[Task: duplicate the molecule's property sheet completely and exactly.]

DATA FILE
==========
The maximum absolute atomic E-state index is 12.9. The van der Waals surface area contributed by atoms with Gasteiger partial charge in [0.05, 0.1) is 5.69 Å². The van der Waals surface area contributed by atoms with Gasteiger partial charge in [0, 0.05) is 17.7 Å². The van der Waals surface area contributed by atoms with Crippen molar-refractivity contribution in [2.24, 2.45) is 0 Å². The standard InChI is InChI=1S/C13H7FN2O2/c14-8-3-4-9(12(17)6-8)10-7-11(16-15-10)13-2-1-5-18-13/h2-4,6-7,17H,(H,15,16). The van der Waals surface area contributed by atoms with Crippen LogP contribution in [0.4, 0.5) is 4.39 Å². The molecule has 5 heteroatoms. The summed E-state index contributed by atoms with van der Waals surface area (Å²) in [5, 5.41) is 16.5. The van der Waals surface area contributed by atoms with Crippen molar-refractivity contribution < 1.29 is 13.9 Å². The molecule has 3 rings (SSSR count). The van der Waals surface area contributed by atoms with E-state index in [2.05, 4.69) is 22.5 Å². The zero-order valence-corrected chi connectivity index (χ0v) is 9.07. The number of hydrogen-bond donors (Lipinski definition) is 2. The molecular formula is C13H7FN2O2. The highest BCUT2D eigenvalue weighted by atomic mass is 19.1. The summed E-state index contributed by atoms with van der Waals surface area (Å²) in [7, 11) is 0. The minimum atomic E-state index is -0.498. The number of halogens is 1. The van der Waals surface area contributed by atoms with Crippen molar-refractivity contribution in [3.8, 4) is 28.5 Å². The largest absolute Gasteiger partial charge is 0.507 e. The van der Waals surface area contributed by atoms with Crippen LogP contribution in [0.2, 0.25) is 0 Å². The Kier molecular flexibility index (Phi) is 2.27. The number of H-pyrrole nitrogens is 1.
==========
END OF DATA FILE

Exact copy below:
The maximum absolute atomic E-state index is 12.9. The van der Waals surface area contributed by atoms with Gasteiger partial charge in [0.05, 0.1) is 5.69 Å². The van der Waals surface area contributed by atoms with Gasteiger partial charge in [0, 0.05) is 17.7 Å². The van der Waals surface area contributed by atoms with Crippen molar-refractivity contribution in [2.24, 2.45) is 0 Å². The standard InChI is InChI=1S/C13H7FN2O2/c14-8-3-4-9(12(17)6-8)10-7-11(16-15-10)13-2-1-5-18-13/h2-4,6-7,17H,(H,15,16). The van der Waals surface area contributed by atoms with Crippen LogP contribution in [0.4, 0.5) is 4.39 Å². The molecule has 5 heteroatoms. The summed E-state index contributed by atoms with van der Waals surface area (Å²) in [5, 5.41) is 16.5. The van der Waals surface area contributed by atoms with Crippen molar-refractivity contribution < 1.29 is 13.9 Å². The molecule has 3 rings (SSSR count). The van der Waals surface area contributed by atoms with E-state index in [2.05, 4.69) is 22.5 Å². The zero-order valence-corrected chi connectivity index (χ0v) is 9.07. The number of hydrogen-bond donors (Lipinski definition) is 2. The molecular formula is C13H7FN2O2. The highest BCUT2D eigenvalue weighted by atomic mass is 19.1. The summed E-state index contributed by atoms with van der Waals surface area (Å²) in [7, 11) is 0. The minimum atomic E-state index is -0.498. The number of halogens is 1. The van der Waals surface area contributed by atoms with Crippen molar-refractivity contribution in [3.8, 4) is 28.5 Å². The largest absolute Gasteiger partial charge is 0.507 e. The van der Waals surface area contributed by atoms with Crippen LogP contribution in [0.2, 0.25) is 0 Å². The Kier molecular flexibility index (Phi) is 2.27. The number of H-pyrrole nitrogens is 1.